And then there’s me: a 55-year-old university professor with a working-class background.
Ever since the 1990s, much of skateboarding has taken place in city streets. While we think of cities as places of dwelling (housing), managing (offices), financing (banks), commuting (trains), learning (universities), and so forth, street skateboarding consumes buildings without engaging with their productive activities. Freed from the strictures of regimented skateparks and the demands of organized sport, skateboarders have made a unique contribution to, and critique of, urban life, implicitly denying that cities should always be directed toward production or indeed should be useful at all.
The kind of skateboarding that rides up the walls of banks, slides down handrails outside of museums, and grinds across ledges in urban plazas, consequently disrupts the economic and functional logic of cities. Instead, skateboarding correlates with Pat Kane’s contention that our dominant work ethic should be accompanied by an equivalent “play ethic,” where play is not just personally pleasurable but also collaborative, creative and politicized—qualities which skateboarding possesses in abundance.
Skateboarding suggests that our lives and cities should be full of mobility, pleasure and joy, and not just of sedentary labor and earnest endeavor. Above all, to borrow the words of French urbanist and philosopher Henri Lefebvre, skateboarding creates “spaces for play, spaces for enjoyment [such that] use value may gain the upper hand over exchange value.” Hence the emphasis on meaning and pleasure over ownership and profit. By taking advantage of urban space without paying for it, skateboarding reasserts use values and shows itself to be indifferent to the purposes of exchange. In occupying those spaces outside of shops, banks and offices, skateboarders enact new use values: they essentially redefine business, finance and governmental spaces.
The result is—or should be—a city of active sounds, gestures, movements, textures and smells, rather than just of passive vision. A city of vibrant bodily life, not passive shopping malls.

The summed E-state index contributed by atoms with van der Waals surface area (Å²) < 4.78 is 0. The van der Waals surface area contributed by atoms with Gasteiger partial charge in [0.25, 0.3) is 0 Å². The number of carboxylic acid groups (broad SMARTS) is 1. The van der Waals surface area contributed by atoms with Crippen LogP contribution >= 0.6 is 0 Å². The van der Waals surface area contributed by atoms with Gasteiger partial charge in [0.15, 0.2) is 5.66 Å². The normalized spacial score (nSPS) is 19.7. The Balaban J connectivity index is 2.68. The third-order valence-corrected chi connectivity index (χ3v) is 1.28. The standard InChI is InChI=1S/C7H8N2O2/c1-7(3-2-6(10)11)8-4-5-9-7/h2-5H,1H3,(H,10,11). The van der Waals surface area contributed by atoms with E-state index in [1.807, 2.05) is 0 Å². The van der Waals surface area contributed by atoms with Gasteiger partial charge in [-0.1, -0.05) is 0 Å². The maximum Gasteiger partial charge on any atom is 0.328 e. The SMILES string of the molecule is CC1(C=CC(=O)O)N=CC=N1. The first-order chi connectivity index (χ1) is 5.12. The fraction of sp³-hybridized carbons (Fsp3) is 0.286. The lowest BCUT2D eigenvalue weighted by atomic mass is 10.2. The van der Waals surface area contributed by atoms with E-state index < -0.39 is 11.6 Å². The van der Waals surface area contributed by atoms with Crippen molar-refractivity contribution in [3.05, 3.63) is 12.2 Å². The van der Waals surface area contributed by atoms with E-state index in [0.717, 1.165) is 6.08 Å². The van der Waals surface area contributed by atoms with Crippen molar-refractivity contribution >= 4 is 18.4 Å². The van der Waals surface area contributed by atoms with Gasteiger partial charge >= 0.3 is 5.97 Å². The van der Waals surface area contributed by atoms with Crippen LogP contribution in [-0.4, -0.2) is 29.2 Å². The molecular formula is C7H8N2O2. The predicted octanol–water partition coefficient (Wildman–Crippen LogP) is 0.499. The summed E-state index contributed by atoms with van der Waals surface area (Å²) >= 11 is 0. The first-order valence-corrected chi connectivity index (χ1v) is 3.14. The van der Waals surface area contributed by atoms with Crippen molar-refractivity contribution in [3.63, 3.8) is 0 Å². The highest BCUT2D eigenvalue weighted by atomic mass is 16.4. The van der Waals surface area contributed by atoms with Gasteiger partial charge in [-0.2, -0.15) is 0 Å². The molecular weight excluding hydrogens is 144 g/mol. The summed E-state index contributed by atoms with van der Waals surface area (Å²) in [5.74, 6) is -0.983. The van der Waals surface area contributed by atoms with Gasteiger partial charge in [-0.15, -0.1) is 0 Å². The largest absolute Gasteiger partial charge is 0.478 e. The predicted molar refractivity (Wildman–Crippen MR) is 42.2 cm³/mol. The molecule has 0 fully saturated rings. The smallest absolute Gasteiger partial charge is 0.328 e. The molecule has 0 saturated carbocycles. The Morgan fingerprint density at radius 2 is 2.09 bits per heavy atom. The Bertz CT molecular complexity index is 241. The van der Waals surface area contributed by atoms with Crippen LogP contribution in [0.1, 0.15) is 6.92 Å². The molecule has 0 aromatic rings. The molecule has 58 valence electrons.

We’re Here to Add a Little Chaos
Skateboarders, perhaps, produce the most overt political space: a pleasure ground carved out of the city, continuously reaffirming one of the central slogans of the Paris of 1968—“sous les pavés, la plage” (beneath the pavement lies the beach).
Skateboarders often meet with confrontation and proscription. This is particularly true of street skateboarding, where, in redefining urban space for themselves, skaters challenge what other people understand by the city, and in so doing often hammer the panic buttons of non-skaters. In mid-1980s Philadelphia, for example, there was, according to Brian Casey, a quiet garden near 37th Street where students conversed amid flowering trees. Casey advised his fellow skaters to do some grinds so that they might unsettle those relaxing and contemplating: “They’re in a city. Don’t let them forget it.” Or, as Arianna Gil comments some 30 years later of her New York street skating: “We’re here to add a little chaos.”
Attempts to block skateboarding are as old as skateboarding itself. Indeed, the very first mention of skateboarding in the Los Angeles Times, on June 14, 1959, was a call to outlaw skaters from Pasadena. In the mid-1960s, American skaters met protests from the California Medical Association and faced restrictions in 20 cities. Floridian skaters had their boards confiscated and received fines from Jacksonville police.